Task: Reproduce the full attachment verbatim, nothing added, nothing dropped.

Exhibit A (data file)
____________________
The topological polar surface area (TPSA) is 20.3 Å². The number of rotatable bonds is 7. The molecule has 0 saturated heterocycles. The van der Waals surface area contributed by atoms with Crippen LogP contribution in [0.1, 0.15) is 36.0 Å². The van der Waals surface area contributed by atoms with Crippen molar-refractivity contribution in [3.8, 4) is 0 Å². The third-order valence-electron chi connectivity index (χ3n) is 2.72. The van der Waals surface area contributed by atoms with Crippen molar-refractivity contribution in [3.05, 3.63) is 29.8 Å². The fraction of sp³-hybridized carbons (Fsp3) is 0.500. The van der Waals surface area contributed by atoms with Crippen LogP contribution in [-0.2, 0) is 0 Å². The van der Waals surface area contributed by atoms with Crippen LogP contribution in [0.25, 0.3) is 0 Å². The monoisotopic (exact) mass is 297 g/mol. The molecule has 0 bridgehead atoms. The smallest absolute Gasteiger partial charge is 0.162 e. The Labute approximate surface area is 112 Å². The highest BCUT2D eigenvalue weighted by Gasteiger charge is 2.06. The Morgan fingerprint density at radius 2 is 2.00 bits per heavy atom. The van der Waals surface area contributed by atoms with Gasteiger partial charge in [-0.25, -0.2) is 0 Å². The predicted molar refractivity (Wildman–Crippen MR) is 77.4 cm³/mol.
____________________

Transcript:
The topological polar surface area (TPSA) is 20.3 Å². The number of rotatable bonds is 7. The molecule has 0 saturated heterocycles. The van der Waals surface area contributed by atoms with Crippen LogP contribution in [0.1, 0.15) is 36.0 Å². The van der Waals surface area contributed by atoms with Crippen molar-refractivity contribution in [3.8, 4) is 0 Å². The third-order valence-electron chi connectivity index (χ3n) is 2.72. The van der Waals surface area contributed by atoms with Crippen molar-refractivity contribution in [3.05, 3.63) is 29.8 Å². The fraction of sp³-hybridized carbons (Fsp3) is 0.500. The van der Waals surface area contributed by atoms with Crippen LogP contribution in [-0.2, 0) is 0 Å². The van der Waals surface area contributed by atoms with Crippen LogP contribution in [0.25, 0.3) is 0 Å². The monoisotopic (exact) mass is 297 g/mol. The molecule has 0 bridgehead atoms. The smallest absolute Gasteiger partial charge is 0.162 e. The Labute approximate surface area is 112 Å². The highest BCUT2D eigenvalue weighted by Gasteiger charge is 2.06. The Morgan fingerprint density at radius 2 is 2.00 bits per heavy atom. The van der Waals surface area contributed by atoms with Gasteiger partial charge in [-0.25, -0.2) is 0 Å². The predicted molar refractivity (Wildman–Crippen MR) is 77.4 cm³/mol.